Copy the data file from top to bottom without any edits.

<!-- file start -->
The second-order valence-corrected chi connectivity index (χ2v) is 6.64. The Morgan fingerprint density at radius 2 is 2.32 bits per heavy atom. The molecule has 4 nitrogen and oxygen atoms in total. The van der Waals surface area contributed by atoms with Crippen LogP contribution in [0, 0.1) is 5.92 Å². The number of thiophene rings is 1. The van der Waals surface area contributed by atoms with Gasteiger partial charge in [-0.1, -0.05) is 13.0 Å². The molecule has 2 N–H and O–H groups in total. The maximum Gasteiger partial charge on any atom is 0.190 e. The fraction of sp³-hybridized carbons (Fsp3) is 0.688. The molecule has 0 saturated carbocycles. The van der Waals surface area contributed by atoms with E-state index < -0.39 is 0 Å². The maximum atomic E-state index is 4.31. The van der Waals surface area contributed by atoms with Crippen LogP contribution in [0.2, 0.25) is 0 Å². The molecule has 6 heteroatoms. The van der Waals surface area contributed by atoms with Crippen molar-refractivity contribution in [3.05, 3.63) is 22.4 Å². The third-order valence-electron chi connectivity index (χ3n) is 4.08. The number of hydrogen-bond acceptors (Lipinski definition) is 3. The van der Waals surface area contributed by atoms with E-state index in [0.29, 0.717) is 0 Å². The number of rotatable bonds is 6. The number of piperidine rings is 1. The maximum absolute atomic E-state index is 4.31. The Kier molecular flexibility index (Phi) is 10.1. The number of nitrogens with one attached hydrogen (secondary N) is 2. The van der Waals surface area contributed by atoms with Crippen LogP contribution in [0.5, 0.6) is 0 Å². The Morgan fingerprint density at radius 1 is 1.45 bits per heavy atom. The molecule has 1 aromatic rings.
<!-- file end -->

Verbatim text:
The second-order valence-corrected chi connectivity index (χ2v) is 6.64. The Morgan fingerprint density at radius 2 is 2.32 bits per heavy atom. The molecule has 4 nitrogen and oxygen atoms in total. The van der Waals surface area contributed by atoms with Crippen LogP contribution in [0, 0.1) is 5.92 Å². The number of thiophene rings is 1. The van der Waals surface area contributed by atoms with Gasteiger partial charge in [-0.1, -0.05) is 13.0 Å². The molecule has 2 N–H and O–H groups in total. The maximum Gasteiger partial charge on any atom is 0.190 e. The fraction of sp³-hybridized carbons (Fsp3) is 0.688. The molecule has 0 saturated carbocycles. The van der Waals surface area contributed by atoms with E-state index < -0.39 is 0 Å². The maximum atomic E-state index is 4.31. The van der Waals surface area contributed by atoms with Crippen LogP contribution in [0.2, 0.25) is 0 Å². The molecule has 6 heteroatoms. The van der Waals surface area contributed by atoms with Crippen molar-refractivity contribution in [3.05, 3.63) is 22.4 Å². The third-order valence-electron chi connectivity index (χ3n) is 4.08. The number of hydrogen-bond acceptors (Lipinski definition) is 3. The van der Waals surface area contributed by atoms with E-state index in [0.29, 0.717) is 0 Å². The number of rotatable bonds is 6. The number of piperidine rings is 1. The maximum absolute atomic E-state index is 4.31. The Kier molecular flexibility index (Phi) is 10.1. The number of nitrogens with one attached hydrogen (secondary N) is 2. The van der Waals surface area contributed by atoms with Crippen LogP contribution in [0.5, 0.6) is 0 Å². The Morgan fingerprint density at radius 1 is 1.45 bits per heavy atom. The molecule has 1 aromatic rings.